While the study is from 2003, and we can hope that that students may not have that same reaction today, if it was duplicated, I’m not sure those underlying perceptions have fully dissipated. Sheryl goes on to explain, “When a man is successful, he is liked by both men and women. When a woman is successful, people of both genders like her less. This truth is both shocking and unsurprising: shocking because no one would ever admit to stereotyping on the basis of gender and unsurprising because clearly we do...We’re aware that when a woman acts forcefully or competitively, she’s deviating from expected behaviour. If a woman pushes to get the job done, if she’s highly competent, if she focuses on results rather than on pleasing others, she’s acting like a man. And if she acts like a man, people dislike her. In response to this negative reaction, we (women) temper our professional goals…In order to protect ourselves from being disliked, we question our abilities and downplay our achievements, especially in the presence of others. We put ourselves down before others can.” (Lean In p. 40-41)

That’s why I think it is so important to have strong female role models that those coming up in a company can look to. This certainly was the case for our District Manager, Kristen Nypower.
“The biggest thing I try to do is be an strong example of a successful woman in my position. In my experience, (when I was new) seeing that example challenged me to want to be like them, and they showed me how to get there.”
IMG_4659.JPG I am super thankful though that our company culture is perceived to be inclusive, and not only that, but as new Branch manager, Julie Pratt says,
"within our organization, it is not about treating women better than men or treating men better than women, it's about how hard you work, how hard you dream, and how much you can push yourself. That is advancement in our company, the only limitations are the limitations that you put on yourself…We always say "what you put in is what you get out," and this is true. Regardless of gender, I feel our organization does a very good job of recognizing people equally based on results rather than bias."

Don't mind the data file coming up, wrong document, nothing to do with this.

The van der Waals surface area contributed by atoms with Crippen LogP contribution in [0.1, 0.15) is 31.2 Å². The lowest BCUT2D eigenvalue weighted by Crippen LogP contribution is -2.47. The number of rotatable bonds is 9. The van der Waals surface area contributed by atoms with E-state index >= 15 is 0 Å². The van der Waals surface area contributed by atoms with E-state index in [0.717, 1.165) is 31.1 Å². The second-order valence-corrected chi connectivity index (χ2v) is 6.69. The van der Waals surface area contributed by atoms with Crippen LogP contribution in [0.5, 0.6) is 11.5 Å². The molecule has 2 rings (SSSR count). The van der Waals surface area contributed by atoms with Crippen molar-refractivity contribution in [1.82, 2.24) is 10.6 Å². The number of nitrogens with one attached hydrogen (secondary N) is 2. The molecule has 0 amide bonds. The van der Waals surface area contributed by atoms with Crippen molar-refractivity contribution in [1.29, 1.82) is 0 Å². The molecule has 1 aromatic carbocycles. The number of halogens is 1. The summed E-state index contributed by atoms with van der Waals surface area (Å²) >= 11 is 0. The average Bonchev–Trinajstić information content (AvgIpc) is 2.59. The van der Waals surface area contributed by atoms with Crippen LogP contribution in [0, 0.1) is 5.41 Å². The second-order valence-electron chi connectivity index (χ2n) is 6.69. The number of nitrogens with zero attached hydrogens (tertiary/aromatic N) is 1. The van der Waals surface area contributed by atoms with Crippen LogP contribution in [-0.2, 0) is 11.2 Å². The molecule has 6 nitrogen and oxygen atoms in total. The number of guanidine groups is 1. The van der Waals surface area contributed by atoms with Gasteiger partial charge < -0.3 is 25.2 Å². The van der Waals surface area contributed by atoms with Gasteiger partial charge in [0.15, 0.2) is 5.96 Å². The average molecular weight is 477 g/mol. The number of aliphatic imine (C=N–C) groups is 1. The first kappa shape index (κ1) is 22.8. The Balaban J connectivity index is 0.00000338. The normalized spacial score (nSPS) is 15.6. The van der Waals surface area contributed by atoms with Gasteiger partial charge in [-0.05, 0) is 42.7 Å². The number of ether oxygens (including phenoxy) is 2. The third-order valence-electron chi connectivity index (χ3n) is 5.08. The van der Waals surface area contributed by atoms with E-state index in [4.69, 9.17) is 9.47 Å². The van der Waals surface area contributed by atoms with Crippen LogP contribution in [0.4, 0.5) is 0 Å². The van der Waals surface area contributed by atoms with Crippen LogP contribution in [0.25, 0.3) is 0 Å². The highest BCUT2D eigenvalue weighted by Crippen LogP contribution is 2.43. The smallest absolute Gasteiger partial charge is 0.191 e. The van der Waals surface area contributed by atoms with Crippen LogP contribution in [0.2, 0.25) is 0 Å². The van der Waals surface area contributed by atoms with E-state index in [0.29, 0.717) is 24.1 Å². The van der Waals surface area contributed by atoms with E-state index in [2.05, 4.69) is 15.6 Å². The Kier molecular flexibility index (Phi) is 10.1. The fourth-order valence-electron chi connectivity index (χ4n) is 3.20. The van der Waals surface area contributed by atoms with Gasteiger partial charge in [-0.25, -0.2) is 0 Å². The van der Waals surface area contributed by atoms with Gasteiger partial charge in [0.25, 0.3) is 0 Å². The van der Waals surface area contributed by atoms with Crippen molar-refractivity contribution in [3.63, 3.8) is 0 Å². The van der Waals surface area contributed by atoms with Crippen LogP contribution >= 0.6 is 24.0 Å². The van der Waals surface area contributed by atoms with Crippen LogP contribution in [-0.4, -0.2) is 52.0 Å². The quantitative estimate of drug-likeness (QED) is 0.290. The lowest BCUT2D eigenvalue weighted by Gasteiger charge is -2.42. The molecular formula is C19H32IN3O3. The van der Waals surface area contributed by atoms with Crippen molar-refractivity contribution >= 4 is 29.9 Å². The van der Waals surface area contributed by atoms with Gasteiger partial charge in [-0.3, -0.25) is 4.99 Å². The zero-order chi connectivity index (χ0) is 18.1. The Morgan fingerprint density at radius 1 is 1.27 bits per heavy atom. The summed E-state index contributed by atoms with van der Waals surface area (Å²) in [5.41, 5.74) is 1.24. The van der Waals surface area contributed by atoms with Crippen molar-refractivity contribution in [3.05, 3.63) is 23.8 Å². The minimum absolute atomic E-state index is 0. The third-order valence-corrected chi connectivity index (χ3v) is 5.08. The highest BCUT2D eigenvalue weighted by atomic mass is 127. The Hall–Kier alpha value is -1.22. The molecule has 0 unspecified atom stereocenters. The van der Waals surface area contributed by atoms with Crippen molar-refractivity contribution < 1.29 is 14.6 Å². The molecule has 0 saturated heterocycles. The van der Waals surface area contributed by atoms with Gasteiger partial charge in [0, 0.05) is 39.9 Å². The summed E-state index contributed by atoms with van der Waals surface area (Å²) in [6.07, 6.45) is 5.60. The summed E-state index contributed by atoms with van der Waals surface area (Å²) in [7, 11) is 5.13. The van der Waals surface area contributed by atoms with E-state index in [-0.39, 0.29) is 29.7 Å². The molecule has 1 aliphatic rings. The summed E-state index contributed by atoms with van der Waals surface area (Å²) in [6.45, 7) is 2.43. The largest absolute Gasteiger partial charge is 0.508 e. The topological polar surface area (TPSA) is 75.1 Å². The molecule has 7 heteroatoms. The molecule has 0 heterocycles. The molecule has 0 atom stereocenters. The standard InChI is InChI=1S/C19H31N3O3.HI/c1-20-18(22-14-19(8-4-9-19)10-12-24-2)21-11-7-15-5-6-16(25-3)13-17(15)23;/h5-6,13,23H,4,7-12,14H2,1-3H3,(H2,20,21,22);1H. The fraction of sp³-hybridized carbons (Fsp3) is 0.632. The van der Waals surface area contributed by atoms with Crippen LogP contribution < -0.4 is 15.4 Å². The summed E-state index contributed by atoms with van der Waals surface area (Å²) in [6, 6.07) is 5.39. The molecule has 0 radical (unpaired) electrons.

Ashley Wagner, new Branch manager also echoes that sentiment,
“both males and females in this company have proven they can excel and accomplish big dreams which is how we choose to portray the business."
It was reassuring to see that these common beliefs that Vector is equally supportive of both men and women in all levels of our business. I believe that we have to be continually intentional about the way we work with both women and men, so last year we started a 100/0 campaign, which means we collectively own all interactions that take place within our company, ensuring they are positive experiences and there are zero excuses for not making this happen. Veteran District Manager, Rob Chung feels that,
“Vector as a whole does an excellent job of treating people the same, while still not being ignorant to the outside world. The company addresses these from the start, and initiatives like 100/0 shows how conscious they are.”
I will continue to do my part to ensure that both men and women feel that there are equal opportunities for them thrive and grow within our company. Things may not be perfect in the corporate world, and we have areas of opportunity as well, however, I’m incredibly encouraged and excited to grow our great company with the voices, talents and drive of our leadership team.